Courtesy of the Federalist Society, apologies for the length, but worth quoting in full to get a sense of how the American Bar Association thinks about these things:
Same-Sex Marriage Panel
The ABA held a panel on same-sex marriage Friday afternoon, titled "Marriage Redefined: Separate, Equal, or Somewhere in Between?" Panelist Rabbi Joshua Lesser-who is openly gay and active in Jewish gay/lesbian causes including Atlanta’s Rainbow Center-said that the idea that marriage has remained static is a myth. He used history to tear down the current definition of marriage to illustrate that there is no such thing as a traditional definition, stating "Women in marriage were good for two things: procreation and property. This is true in the Bible." He cited the Bible a couple of times, referencing "Jonathan and King David kissed and embraced. Now I am not saying that there’s proof that this was a gay relationship, but I am not saying that there’s proof that it was not." He then stated that Jonathan and David made a covenant with each other to protect one another’s household. Rabbi Lesser claimed that contemporary society has itself redefined marriage from what it used to be: "To say that marriage today comes from Judeo Christianity is destructive to women." He said that one man and one woman is ignorance. In speaking about defining marriage on the basis of sex, he asks, "Aren’t we better than sexuality?"
Family lawyer Sondra Harris used history as well citing the Bible, Greek, and Asian cultures where there were more than two spouses involved in a marriage. She said, "Marriage is not about love. That is a Western idea born out of Medieval times. Marriage is about property." She brought up the Council of Trent, stating that the Catholic Church didn’t treat marriage as a sacrament until this time. She then went on to cite movements in the 1970s that saw marriage as obsolete such as the Free Love movement.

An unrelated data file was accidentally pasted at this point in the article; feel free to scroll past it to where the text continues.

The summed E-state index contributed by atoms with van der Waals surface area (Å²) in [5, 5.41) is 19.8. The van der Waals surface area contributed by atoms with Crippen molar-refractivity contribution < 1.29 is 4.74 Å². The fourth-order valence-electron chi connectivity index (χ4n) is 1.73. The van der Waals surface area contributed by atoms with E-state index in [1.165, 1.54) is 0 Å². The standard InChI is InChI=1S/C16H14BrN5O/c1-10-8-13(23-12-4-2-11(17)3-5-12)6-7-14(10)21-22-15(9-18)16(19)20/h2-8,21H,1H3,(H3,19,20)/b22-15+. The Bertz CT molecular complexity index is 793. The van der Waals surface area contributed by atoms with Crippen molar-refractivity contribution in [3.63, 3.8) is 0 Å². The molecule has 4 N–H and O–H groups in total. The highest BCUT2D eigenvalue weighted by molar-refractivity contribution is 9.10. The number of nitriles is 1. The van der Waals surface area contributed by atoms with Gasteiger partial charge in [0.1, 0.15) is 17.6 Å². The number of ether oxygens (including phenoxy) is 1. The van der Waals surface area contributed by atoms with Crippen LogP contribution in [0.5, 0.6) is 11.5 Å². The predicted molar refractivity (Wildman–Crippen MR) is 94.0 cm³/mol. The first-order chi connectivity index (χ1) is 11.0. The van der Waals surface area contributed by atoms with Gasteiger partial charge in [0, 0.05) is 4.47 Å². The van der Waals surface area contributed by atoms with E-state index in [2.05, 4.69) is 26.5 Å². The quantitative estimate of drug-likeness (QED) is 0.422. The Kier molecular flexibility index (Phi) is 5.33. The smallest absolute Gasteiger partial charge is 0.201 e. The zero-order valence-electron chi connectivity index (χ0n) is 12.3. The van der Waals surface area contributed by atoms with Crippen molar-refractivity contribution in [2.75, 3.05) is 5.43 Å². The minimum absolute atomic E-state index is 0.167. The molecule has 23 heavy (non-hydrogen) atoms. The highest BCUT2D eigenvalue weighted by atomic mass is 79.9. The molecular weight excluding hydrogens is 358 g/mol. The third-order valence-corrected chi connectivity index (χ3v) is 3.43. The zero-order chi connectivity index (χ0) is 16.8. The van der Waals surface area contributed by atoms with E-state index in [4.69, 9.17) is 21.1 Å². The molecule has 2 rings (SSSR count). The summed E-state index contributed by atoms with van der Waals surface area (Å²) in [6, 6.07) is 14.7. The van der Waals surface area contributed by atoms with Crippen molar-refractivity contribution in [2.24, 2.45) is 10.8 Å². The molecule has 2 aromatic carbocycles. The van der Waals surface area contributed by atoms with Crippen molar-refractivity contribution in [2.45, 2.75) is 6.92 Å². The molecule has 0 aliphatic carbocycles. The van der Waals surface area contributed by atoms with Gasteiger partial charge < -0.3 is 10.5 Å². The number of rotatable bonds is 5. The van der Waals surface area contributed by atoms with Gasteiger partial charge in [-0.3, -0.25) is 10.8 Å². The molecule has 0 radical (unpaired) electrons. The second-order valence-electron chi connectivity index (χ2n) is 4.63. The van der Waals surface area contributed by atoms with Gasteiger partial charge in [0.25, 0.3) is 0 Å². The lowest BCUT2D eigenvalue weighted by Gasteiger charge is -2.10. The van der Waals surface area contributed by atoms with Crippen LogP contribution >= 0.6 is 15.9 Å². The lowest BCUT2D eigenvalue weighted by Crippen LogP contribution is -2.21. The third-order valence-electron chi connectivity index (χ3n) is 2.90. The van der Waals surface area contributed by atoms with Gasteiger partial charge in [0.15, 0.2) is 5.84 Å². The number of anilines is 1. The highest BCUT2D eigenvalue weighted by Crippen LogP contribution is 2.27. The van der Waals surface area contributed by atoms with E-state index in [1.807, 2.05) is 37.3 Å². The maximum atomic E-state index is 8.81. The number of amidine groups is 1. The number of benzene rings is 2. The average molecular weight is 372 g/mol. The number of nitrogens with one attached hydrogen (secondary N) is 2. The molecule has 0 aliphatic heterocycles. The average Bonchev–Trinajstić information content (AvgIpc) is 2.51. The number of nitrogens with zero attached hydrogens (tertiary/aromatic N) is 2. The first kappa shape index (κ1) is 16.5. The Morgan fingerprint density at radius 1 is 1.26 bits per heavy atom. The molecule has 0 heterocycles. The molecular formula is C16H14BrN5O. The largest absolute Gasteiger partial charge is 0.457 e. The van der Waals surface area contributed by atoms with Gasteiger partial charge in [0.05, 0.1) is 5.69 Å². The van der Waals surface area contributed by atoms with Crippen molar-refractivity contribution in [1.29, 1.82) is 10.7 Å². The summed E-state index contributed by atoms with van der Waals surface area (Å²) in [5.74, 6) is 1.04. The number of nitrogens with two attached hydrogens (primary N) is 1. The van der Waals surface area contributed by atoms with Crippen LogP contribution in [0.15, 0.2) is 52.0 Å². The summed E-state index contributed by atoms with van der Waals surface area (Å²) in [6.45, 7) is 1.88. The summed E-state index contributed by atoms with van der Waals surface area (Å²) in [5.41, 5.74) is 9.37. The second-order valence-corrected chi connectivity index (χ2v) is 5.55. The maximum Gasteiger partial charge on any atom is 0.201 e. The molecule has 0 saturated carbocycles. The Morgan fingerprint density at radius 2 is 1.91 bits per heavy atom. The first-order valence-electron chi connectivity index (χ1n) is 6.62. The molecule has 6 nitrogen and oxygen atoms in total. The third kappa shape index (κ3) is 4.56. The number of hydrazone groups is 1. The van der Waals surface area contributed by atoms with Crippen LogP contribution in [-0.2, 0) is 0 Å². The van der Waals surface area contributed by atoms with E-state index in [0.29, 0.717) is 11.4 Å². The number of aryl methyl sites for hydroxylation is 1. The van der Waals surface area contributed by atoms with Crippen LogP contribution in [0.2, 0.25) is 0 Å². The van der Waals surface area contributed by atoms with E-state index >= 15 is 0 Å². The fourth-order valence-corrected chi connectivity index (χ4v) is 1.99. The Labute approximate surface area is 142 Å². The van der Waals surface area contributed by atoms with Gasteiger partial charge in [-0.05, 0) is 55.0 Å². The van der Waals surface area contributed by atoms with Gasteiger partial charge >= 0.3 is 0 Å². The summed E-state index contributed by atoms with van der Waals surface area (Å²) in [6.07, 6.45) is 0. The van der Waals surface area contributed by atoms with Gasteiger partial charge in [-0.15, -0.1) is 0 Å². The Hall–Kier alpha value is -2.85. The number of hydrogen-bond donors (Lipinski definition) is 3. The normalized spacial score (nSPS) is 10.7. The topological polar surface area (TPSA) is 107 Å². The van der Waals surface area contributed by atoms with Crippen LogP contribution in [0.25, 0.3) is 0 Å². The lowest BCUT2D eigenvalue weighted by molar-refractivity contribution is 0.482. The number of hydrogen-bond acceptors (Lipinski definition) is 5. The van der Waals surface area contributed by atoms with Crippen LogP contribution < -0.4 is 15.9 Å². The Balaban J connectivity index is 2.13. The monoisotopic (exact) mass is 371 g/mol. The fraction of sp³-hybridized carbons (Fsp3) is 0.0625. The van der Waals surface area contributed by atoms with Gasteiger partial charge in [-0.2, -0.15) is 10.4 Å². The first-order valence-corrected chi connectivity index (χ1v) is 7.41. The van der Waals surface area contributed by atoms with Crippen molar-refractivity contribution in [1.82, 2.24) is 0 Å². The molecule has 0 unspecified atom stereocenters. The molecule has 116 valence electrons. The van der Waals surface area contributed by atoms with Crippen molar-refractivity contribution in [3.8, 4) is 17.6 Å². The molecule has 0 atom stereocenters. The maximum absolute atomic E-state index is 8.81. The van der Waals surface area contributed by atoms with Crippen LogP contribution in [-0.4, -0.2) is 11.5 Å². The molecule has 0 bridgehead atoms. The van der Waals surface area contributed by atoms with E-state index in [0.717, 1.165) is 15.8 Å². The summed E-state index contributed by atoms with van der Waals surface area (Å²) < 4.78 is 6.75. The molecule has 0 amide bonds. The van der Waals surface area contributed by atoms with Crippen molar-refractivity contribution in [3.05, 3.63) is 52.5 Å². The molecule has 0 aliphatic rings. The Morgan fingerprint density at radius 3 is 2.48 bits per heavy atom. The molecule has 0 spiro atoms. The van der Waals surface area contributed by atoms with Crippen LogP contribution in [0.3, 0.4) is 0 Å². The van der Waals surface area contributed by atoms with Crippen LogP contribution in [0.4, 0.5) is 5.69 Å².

The chairman of the section spoke about how Fortune 500 companies are increasingly offering benefits, stating: "The private sector has recognized the importance of this issue. Government, however, is a little slow to follow." 150 cities and 200 colleges offer some type of benefit. This needs to be done to get the best personnel and professors, she stated.
Mary Williams, of the Coca-Cola benefits division said, "What’s the big deal." She said it doesn’t really cost that much to make the change to incorporate same-sex couples.
Panelist Tom Mulroy, chairman of the ABA Family Law Section Congressional Relations Committee, compared the United States with the rest of the world and was asked what everyone else has done with this issue. His answer, "Nothing. This is a problem that the U.S. and Europe have been tackling."
Panelist Shannon Minter, of the National Center for Lesbian Rights in San Francisco, compared same sex marriage to discrimination of the past (i.e. interracial marriage, racism and people with disabilities). This discrimination is a "deep and scarring hardship for no rational reason." Attorney Kevin Clarkson of Anchorage-the same sex marriage opponent on the panel- responded, "There is no constitutional right to same-sex marriage." He claimed that the left is trying to use the Lawrence decision to redefine marriage. "You can’t claim the right to privacy argument under Due Process because there isn’t a long-understanding of a deep and firm routed history and tradition." Minter disagreed and said that Lawrence illustrates that "there’s no question that gays and lesbians have a right to claim the protection of the right to privacy." Clarkson claimed otherwise: "Nowhere in Lawrence does the Court mention same-sex marriage." When asked by the moderator what is at stake, Minter replied: Equal protection for children, family, and marriage as a tradition. "We can’t turn away from people who want to participate in marriage. What we are experiencing is a real test of constitutional and democratic principles that state we are all created equal. We will look back soon and ask ourselves, What’s all the fuss about?’" Clarkson responded: "What’s at stake is allowing the people to control public policy issues as well as the integrity of the judiciary. When the judiciary takes issues that are not in the Constitution and creates new ones, they are taking it out of the hands of the people."